Alimony and Spousal Support in Arizona

In requesting alimony, a spouse must prove that he or she lacks assets or property to become self-sufficient and cannot find a job because of a lack of vocational training, skills or has significant child care responsibilities.

In determining alimony, the judge considers the financial position of each spouse, including how long the marriage lasted, standard of living achieved during the marriage, the age of the receiving spouse, and the contribution of the receiving spouse to the education, training or earning ability of the other.

Alimony, which can influence property distribution, can become a very intricate part of a divorce. The court does not consider marital misconduct on the part of either party in awarding alimony; adultery, for example, does not influence either the decision to award or withhold alimony, or its amount.

Alimony varies from case to case. In Arizona, courts may typically award rehabilitative or temporary spousal maintenance, intended to provide support until the receiving spouse can become self-sufficient, instead of permanent or continuing support. Support normally ends when either party dies, after a specific amount of time, or at remarriage of the recipient spouse.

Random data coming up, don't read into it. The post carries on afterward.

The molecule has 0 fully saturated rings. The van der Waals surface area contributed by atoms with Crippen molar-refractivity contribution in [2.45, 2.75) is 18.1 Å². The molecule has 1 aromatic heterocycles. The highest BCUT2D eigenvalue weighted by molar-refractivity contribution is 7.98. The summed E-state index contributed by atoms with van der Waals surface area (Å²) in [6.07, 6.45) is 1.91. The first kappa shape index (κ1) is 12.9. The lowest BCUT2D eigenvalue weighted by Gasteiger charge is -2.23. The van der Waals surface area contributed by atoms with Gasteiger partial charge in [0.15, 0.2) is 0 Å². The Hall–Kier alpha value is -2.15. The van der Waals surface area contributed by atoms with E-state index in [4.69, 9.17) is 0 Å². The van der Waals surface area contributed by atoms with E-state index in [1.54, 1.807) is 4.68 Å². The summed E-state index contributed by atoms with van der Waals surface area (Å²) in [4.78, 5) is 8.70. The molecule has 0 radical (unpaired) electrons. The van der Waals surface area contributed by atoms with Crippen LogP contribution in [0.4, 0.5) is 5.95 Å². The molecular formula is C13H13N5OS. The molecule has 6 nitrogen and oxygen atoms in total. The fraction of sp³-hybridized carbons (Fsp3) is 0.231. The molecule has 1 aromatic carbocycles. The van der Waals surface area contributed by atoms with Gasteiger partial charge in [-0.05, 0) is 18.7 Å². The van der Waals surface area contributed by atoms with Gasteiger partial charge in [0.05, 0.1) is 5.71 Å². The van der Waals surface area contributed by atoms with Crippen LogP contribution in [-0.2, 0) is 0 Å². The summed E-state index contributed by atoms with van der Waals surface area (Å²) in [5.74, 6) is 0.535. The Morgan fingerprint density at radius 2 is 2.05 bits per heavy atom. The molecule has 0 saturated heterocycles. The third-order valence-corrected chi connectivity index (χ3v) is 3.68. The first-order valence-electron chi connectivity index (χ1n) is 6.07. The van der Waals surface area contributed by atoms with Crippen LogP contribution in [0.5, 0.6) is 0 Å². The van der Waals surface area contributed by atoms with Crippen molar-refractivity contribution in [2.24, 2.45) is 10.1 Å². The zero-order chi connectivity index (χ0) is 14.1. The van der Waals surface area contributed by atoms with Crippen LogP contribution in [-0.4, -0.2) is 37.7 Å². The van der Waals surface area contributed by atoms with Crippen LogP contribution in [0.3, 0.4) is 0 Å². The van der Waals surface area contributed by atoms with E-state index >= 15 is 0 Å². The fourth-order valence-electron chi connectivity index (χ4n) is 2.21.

Child Custody/Visitation/Parenting Time in Arizona

In Arizona courts, like all jurisdictions, adhere to the best interest of the child standard. Arizona law expresses a preference for parents to share as equally as possible in the custody of a child in a divorce case. In Joint Custody Parenting Plans, parents must write a parenting plan and submit it to the court for consideration. The plan addresses legal and physical custody.

Like other states, Arizona parents decide legal and physical custody, and both may be either sole or joint custody. Legal custody grants a parent the power to make decisions, such as medical care and schooling concerning the child; joint legal custody means the parents do this together. Physical custody means physical possession of the children. With sole physical custody, the children primarily live with one parent. Joint physical custody, however, requires children to spend time living with both parents.

When parents disagree about custody, the court decides custody of the child.